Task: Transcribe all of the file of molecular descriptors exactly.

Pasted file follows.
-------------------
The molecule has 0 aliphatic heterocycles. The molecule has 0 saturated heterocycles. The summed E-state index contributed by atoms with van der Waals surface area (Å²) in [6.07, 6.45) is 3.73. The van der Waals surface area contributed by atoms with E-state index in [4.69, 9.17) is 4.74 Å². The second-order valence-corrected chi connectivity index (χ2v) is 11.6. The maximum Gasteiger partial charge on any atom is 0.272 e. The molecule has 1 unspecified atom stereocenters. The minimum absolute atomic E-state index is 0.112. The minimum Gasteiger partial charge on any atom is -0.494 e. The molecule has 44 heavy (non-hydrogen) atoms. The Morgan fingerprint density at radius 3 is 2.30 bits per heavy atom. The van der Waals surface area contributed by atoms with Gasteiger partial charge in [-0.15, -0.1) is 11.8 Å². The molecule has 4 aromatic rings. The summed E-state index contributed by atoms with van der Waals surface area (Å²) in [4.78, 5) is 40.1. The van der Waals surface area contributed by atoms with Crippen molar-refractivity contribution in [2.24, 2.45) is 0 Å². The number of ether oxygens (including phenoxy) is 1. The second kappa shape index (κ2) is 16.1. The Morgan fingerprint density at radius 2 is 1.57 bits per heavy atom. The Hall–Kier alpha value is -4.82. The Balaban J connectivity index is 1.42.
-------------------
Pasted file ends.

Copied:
The molecule has 0 aliphatic heterocycles. The molecule has 0 saturated heterocycles. The summed E-state index contributed by atoms with van der Waals surface area (Å²) in [6.07, 6.45) is 3.73. The van der Waals surface area contributed by atoms with E-state index in [4.69, 9.17) is 4.74 Å². The second-order valence-corrected chi connectivity index (χ2v) is 11.6. The maximum Gasteiger partial charge on any atom is 0.272 e. The molecule has 1 unspecified atom stereocenters. The minimum absolute atomic E-state index is 0.112. The minimum Gasteiger partial charge on any atom is -0.494 e. The molecule has 44 heavy (non-hydrogen) atoms. The Morgan fingerprint density at radius 3 is 2.30 bits per heavy atom. The van der Waals surface area contributed by atoms with Gasteiger partial charge in [-0.15, -0.1) is 11.8 Å². The molecule has 4 aromatic rings. The summed E-state index contributed by atoms with van der Waals surface area (Å²) in [4.78, 5) is 40.1. The van der Waals surface area contributed by atoms with Crippen molar-refractivity contribution in [2.24, 2.45) is 0 Å². The number of ether oxygens (including phenoxy) is 1. The second kappa shape index (κ2) is 16.1. The Morgan fingerprint density at radius 2 is 1.57 bits per heavy atom. The Hall–Kier alpha value is -4.82. The Balaban J connectivity index is 1.42.